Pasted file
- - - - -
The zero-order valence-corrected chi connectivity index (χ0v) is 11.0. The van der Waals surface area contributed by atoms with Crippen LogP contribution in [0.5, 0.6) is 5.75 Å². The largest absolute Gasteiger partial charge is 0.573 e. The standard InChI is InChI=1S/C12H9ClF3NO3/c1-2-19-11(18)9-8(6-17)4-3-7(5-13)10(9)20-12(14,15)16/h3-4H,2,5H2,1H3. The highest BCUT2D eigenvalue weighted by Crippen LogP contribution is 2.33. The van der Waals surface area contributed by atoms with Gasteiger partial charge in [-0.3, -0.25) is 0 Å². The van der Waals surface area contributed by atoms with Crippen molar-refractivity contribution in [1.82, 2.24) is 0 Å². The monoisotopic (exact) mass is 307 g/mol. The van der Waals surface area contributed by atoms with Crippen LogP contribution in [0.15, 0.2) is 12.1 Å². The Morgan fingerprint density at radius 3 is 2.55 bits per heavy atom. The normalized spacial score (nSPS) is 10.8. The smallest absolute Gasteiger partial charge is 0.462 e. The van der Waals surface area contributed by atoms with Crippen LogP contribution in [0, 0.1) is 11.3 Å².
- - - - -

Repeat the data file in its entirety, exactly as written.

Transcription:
The zero-order valence-corrected chi connectivity index (χ0v) is 11.0. The van der Waals surface area contributed by atoms with Crippen LogP contribution in [0.5, 0.6) is 5.75 Å². The largest absolute Gasteiger partial charge is 0.573 e. The standard InChI is InChI=1S/C12H9ClF3NO3/c1-2-19-11(18)9-8(6-17)4-3-7(5-13)10(9)20-12(14,15)16/h3-4H,2,5H2,1H3. The highest BCUT2D eigenvalue weighted by Crippen LogP contribution is 2.33. The van der Waals surface area contributed by atoms with Gasteiger partial charge in [-0.3, -0.25) is 0 Å². The van der Waals surface area contributed by atoms with Crippen molar-refractivity contribution in [1.82, 2.24) is 0 Å². The monoisotopic (exact) mass is 307 g/mol. The van der Waals surface area contributed by atoms with Crippen LogP contribution in [0.15, 0.2) is 12.1 Å². The Morgan fingerprint density at radius 3 is 2.55 bits per heavy atom. The normalized spacial score (nSPS) is 10.8. The smallest absolute Gasteiger partial charge is 0.462 e. The van der Waals surface area contributed by atoms with Crippen LogP contribution in [0, 0.1) is 11.3 Å².